I was used as a pawn: Jemima Khan

Web Desk BOL News

14th Oct, 2021. 04:51 pm
Jemima Goldsmith Speaking Urdu

In a recent interview with the Evening Standard on Wednesday, Jemima Khan opened up about her dilemmas, fears, success and married life.

Khan, the former wife of Prime Minister Imran Khan, shared how she reconnoitred different horizons of her personality and lesson learned from her marriage. Whereas, the creative pursuits came to her after her divorce since she was too young when she got married.

She spoke about the lows and highs of her life, and how she pulled herself together after her divorce instead of falling apart. Khan pursued her Master’s degree at the age of 30 from SOAS and started her career as the Editor at Vanity Fair. She became a columnist at New Statesman and explored the production side also by documenting films.

The first subject Khan chose for her documentary was her friend Monica Lewinsky who had an affair with the then US President Bill Clinton. The documentary was later aired as a TV serial in the US.

“During the interviews, she was describing the FBI sting, and I suddenly realized that the same year, in Pakistan, I’d had to leave the country because I’d also been threatened with jail on politically trumped-up charges. I’d been accused of smuggling antiques, one of the few non-bailable offences in Pakistan. I realized there were parallels, marrying an older, politically powerful man and being used to undermine him.”

Khan has visually depicted the issues that surround her through her documentaries or editorials. She very well knows the art of delivering narratives that are relatable. She discussed in her interview that it took her 10 years to write the script of the movie “What’s love got to do with it”. This movie is about a filmmaker who decides to travel to Lahore to document a marriage of a British Pakistani man.

“I spent ten years writing that script. I just rewrote it and rewrote it,” said Khan. The film is informed by her years in Pakistan, if not a direct representation of them. When I went to Pakistan, I probably had the same views as the rest of my friends about the concept of arranged marriage, which is that it is a mad, outdated idea. But I came back after ten years with a slightly different view, whereby I could see some merits to it. In a world where we are led entirely by the idea of romantic love, if we could inject some pragmatism into that, a little more objectivity, then we might find a middle ground somewhere between passion and pragmatism, and we might make better decisions.” Khan told the Evening Standard.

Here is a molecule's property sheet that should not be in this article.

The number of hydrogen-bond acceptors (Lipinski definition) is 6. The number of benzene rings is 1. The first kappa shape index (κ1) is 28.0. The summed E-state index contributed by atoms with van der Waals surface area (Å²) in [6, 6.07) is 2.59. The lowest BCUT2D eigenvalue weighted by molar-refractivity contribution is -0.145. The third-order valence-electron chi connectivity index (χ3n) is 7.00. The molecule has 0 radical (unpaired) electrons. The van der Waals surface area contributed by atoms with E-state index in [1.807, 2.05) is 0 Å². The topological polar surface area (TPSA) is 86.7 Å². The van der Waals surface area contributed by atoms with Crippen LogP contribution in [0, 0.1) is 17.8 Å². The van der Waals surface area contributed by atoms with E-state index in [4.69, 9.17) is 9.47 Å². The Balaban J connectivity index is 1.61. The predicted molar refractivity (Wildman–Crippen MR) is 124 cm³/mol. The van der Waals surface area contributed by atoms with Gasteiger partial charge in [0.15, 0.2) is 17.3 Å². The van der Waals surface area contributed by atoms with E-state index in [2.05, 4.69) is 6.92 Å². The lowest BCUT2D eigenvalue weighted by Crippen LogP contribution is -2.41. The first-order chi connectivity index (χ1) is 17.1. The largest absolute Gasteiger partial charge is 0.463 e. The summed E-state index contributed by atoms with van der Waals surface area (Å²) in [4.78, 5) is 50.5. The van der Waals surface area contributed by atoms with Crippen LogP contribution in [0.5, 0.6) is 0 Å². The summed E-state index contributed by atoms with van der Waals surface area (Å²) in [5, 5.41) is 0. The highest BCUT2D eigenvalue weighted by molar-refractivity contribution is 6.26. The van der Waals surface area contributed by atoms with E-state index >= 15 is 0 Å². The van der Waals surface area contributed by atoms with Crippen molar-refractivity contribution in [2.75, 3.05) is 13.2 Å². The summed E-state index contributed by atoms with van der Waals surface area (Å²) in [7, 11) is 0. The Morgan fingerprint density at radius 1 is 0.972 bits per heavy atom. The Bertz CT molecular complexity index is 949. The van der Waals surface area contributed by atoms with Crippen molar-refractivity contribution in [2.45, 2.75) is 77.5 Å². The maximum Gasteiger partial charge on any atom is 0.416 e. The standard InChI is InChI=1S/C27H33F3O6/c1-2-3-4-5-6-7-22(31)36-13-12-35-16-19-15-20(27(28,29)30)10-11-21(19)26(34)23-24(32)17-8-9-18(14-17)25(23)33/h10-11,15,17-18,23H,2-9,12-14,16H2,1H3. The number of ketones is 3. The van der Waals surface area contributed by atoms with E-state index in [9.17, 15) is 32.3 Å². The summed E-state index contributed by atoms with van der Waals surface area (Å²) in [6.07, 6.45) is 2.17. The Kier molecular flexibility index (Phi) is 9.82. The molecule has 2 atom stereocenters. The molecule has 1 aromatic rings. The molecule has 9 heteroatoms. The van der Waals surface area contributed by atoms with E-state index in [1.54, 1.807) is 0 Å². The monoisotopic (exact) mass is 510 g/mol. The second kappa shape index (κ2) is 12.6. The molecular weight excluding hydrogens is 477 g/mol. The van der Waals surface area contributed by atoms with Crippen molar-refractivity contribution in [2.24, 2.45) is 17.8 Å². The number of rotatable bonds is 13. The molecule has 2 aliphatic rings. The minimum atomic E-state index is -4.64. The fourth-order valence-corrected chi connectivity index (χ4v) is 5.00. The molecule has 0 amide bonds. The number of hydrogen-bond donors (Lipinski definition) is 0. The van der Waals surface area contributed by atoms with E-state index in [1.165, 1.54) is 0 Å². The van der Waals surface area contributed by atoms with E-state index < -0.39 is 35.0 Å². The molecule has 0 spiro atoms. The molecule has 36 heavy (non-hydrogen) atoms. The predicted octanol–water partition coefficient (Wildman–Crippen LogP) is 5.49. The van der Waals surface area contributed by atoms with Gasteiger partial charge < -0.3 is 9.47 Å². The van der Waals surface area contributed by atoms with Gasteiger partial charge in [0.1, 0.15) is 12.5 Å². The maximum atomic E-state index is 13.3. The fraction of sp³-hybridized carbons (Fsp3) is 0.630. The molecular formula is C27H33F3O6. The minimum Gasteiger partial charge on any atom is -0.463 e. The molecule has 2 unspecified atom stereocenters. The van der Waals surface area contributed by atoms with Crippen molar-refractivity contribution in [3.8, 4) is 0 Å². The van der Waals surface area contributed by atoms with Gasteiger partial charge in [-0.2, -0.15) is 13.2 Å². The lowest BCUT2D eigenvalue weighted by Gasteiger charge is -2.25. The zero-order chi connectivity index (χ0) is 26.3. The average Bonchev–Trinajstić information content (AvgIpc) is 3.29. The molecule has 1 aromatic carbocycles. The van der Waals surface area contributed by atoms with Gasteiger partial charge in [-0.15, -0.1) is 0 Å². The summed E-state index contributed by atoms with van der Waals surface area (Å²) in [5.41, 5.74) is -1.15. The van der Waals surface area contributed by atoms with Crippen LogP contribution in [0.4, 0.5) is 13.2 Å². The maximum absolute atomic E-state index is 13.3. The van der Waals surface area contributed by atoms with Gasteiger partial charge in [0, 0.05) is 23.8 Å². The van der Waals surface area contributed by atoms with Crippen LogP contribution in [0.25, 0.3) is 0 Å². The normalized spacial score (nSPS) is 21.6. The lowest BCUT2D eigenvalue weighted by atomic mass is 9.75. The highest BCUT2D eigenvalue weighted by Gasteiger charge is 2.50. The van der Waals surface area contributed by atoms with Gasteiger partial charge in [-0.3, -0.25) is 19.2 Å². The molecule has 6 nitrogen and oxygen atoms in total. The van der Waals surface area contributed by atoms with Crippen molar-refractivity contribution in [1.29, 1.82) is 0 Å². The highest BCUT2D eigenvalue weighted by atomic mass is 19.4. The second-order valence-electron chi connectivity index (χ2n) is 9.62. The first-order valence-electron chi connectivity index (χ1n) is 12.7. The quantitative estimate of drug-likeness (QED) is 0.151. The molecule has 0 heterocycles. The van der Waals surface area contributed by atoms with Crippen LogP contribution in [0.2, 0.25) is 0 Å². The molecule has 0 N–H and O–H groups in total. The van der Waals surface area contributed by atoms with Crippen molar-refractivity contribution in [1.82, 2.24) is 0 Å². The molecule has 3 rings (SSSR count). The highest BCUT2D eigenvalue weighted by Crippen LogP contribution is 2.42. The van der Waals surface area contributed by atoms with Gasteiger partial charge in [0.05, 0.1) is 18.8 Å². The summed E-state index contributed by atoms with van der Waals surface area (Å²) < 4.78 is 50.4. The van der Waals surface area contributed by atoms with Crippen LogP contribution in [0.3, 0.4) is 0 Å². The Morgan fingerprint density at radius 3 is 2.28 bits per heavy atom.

Khan and Imran Khan’s marriage was once the talk of the town so, how could she skip that part of her life in her interview. She shared the dilemmas of getting married at such young age, 21, with a man who was double her age and had a completely different culture, brought up, ethnic and religious background.

“At that point in my life, I found some reassurance in the prescriptiveness of that culture, that religion, that man. When my sister [India Jane Birley] was asked in an interview why I went there she said, very intelligently, ‘moral certitude.’ It was seen as this great amorous adventure, and I am not sure that was the whole story. I would say, in retrospect that moral certainty might have been more of a driving factor…But after ten years, what had felt reassuring — deferring to other people and not having to come up with solutions myself — began to feel like a loss of autonomy. As you get older, you realize that you have the capacity to find some of the answers in yourself.” She told Evening Standard.

Khan said that she likes to stay busy so, she doesn’t have time for anything else. Currently, having her hands-on in the production of political documentaries and comedy, she also harbours a wish to write a book so much so that she said if she would not get a chance to distil her thoughts on papers, and compile a book before she dies then she would think that she has failed.

She also shared that she used to write her vacation stories, but somehow, she lost confidence, and since she regained it, she wished to make the most of it by letting readers read her side of the story.

Khan is currently single with her two boys; one is working, and the other is studying. She is living in West London.

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